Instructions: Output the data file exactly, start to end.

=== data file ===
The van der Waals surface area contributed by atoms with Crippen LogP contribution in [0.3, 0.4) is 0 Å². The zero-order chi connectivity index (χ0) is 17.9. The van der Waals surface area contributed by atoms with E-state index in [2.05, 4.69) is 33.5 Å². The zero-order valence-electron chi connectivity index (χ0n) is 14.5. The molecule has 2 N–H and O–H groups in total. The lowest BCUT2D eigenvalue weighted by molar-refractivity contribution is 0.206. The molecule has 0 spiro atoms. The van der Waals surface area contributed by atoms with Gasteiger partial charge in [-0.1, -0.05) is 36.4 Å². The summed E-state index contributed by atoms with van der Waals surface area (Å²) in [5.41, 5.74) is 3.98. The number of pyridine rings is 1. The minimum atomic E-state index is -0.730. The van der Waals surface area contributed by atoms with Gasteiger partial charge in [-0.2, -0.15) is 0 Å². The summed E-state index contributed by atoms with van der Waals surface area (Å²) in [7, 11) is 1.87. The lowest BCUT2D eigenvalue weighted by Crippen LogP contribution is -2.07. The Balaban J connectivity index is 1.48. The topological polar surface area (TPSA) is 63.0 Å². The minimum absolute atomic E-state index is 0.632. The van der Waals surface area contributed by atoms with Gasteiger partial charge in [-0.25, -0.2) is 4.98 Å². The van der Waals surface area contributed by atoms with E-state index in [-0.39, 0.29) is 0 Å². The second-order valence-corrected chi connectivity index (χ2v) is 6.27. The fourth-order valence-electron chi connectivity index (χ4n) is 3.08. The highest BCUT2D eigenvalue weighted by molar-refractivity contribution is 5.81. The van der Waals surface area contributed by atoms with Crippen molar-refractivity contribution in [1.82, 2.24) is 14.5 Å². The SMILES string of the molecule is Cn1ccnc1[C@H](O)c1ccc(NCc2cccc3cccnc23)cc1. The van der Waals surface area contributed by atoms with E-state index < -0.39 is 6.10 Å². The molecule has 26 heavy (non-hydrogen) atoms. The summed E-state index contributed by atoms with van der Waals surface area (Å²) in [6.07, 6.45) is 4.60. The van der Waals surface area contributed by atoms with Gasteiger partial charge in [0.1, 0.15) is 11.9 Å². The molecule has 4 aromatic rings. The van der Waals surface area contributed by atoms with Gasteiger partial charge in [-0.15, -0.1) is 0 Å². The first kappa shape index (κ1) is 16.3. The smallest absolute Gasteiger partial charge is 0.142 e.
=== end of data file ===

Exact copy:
The van der Waals surface area contributed by atoms with Crippen LogP contribution in [0.3, 0.4) is 0 Å². The zero-order chi connectivity index (χ0) is 17.9. The van der Waals surface area contributed by atoms with E-state index in [2.05, 4.69) is 33.5 Å². The zero-order valence-electron chi connectivity index (χ0n) is 14.5. The molecule has 2 N–H and O–H groups in total. The lowest BCUT2D eigenvalue weighted by molar-refractivity contribution is 0.206. The molecule has 0 spiro atoms. The van der Waals surface area contributed by atoms with Gasteiger partial charge in [-0.1, -0.05) is 36.4 Å². The summed E-state index contributed by atoms with van der Waals surface area (Å²) in [5.41, 5.74) is 3.98. The number of pyridine rings is 1. The minimum atomic E-state index is -0.730. The van der Waals surface area contributed by atoms with Gasteiger partial charge in [-0.2, -0.15) is 0 Å². The summed E-state index contributed by atoms with van der Waals surface area (Å²) in [7, 11) is 1.87. The lowest BCUT2D eigenvalue weighted by Crippen LogP contribution is -2.07. The Balaban J connectivity index is 1.48. The topological polar surface area (TPSA) is 63.0 Å². The minimum absolute atomic E-state index is 0.632. The van der Waals surface area contributed by atoms with Gasteiger partial charge in [-0.25, -0.2) is 4.98 Å². The van der Waals surface area contributed by atoms with E-state index in [-0.39, 0.29) is 0 Å². The second-order valence-corrected chi connectivity index (χ2v) is 6.27. The fourth-order valence-electron chi connectivity index (χ4n) is 3.08. The highest BCUT2D eigenvalue weighted by molar-refractivity contribution is 5.81. The van der Waals surface area contributed by atoms with Crippen molar-refractivity contribution in [1.82, 2.24) is 14.5 Å². The SMILES string of the molecule is Cn1ccnc1[C@H](O)c1ccc(NCc2cccc3cccnc23)cc1. The van der Waals surface area contributed by atoms with E-state index < -0.39 is 6.10 Å². The molecule has 26 heavy (non-hydrogen) atoms. The summed E-state index contributed by atoms with van der Waals surface area (Å²) in [6.07, 6.45) is 4.60. The van der Waals surface area contributed by atoms with Gasteiger partial charge in [0.1, 0.15) is 11.9 Å². The molecule has 4 aromatic rings. The van der Waals surface area contributed by atoms with Gasteiger partial charge in [-0.15, -0.1) is 0 Å². The first kappa shape index (κ1) is 16.3. The smallest absolute Gasteiger partial charge is 0.142 e.